Embracing the “Extra”

by Shanna Meyer

When asked to describe what it’s like being the parent to a child with special needs, my first feeling is that of instant gratitude—gratitude that I am blessed to be the mom to such an amazing little soul. Every child is a gift from God. The only thing different about the life of a child with special needs is that it comes with a little (sometimes a lot) of “extra.” At times that extra can be scary for the entire family, but just like anything new in life, you learn to adapt. And even though it might not be what you expected, if you embrace that extra you will realize just how lucky you are. And for everyone who is blessed to know and be a part of that special needs child’s life, they will also get to experience the wonders that a little extra has to offer.

My husband, Sean, and I have been blessed with four children. Ireland, our second to youngest—and only girl—has been full of surprises from the very beginning! She was born with Down Syndrome, as well as Esophageal Atresia (EA). EA is a rare birth defect where there is no connection between the esophagus and stomach (and also one of the most challenging birth defects to surgically repair). She has had a very complicated medical journey with more surgeries and new diagnoses than we can count. There were so many times we didn’t know if she would live to see another day. But by the grace of God, she is still with us today and doing better than ever expected!!

We are very fortunate that Ireland was born into a world that has been very accepting of her, despite her differences. Unfortunately that isn’t always the case for children with special needs. Sometimes differences can be hard for people to accept and understand. People sometimes fear what they don’t know or understand. When it comes to raising a child with special needs, educating people is so important. As Ireland’s Mom, I have embraced her differences for over 12 years. So to me, she is no different. But to somebody who just meets her, it’s a natural response to be curious about her differences.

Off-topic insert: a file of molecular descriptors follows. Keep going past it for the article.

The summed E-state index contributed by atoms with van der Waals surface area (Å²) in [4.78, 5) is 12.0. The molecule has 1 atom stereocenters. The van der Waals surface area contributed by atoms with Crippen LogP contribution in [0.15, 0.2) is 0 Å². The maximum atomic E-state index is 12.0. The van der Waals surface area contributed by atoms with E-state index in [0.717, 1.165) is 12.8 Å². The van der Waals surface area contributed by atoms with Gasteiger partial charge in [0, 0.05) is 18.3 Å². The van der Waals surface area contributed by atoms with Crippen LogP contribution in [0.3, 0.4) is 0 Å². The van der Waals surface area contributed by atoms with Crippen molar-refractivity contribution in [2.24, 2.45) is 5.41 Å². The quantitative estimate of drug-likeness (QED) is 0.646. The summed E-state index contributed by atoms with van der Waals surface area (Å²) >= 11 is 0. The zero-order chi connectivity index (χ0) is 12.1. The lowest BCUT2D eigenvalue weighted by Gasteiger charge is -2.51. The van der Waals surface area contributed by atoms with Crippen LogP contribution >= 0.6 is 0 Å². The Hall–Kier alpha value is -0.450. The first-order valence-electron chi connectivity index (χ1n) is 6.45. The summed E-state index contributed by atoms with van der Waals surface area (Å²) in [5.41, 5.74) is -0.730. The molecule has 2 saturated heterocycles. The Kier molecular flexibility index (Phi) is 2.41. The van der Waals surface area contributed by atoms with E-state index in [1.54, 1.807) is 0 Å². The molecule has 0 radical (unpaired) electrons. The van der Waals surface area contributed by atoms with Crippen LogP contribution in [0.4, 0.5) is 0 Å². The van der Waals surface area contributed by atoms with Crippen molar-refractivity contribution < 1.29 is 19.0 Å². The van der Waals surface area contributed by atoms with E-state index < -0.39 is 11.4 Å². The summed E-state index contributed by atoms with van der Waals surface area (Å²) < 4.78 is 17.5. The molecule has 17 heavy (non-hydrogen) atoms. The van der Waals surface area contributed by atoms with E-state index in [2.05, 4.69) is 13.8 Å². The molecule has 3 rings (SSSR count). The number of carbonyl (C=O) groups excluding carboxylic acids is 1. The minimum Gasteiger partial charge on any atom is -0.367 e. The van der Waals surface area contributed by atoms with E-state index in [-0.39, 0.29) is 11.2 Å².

I encourage people to ask questions whenever curious about a child with special needs. I can’t speak for all parents, but personally, I am never offended when asked questions about Ireland—even when they are questions like, “What’s wrong with her?” It is a wonderful opportunity to educate and promote acceptance of all people no matter what their differences may be.

When Ireland was about a month old she started receiving special education services including physical, occupational, and speech therapies through the public school district. She attended public school through 2nd grade. During those years she learned to walk, talk, and eat by mouth—all things that her doctors feared she may never do. Because of Ireland’s complex health issues, she has always required a nurse to attend school with her. We are so blessed to have the resources available that allow Ireland to live at home and active in our community, instead of living in the hospital.

In 2016 we were blessed to become a part of Genesis Classical Academy. Our son, Wesley, had his first year at GCA as a 6th grader and is currently in 8th grade. Our youngest son, Luie, is now in his second year of preschool. Ireland started in kindergarten and is still a kindergartner (we like to refer to her as our “Professional Kindergartener”). Typically, you won’t find a 12-year-old in kindergarten, but Ireland isn’t your typical child. Developmentally, she is between a preschool to kindergarten level. She also happens to be unusually small for her age and is similar in size to most kindergarteners.

Currently, Genesis Classical Academy does not have a special education program, but that doesn’t mean that Ireland or other children with special needs can’t be educated there. It simply means that sometimes what is needed is thinking outside of the box to find something that works best. Genesis does that for each and every one of their students, and Ireland is no exception. My husband and I couldn’t be happier with the education our children are receiving at GCA and that God is present in every aspect of it. We are so grateful to be a part of such an amazing school where every child is accepted and embraced with open arms—extra and all.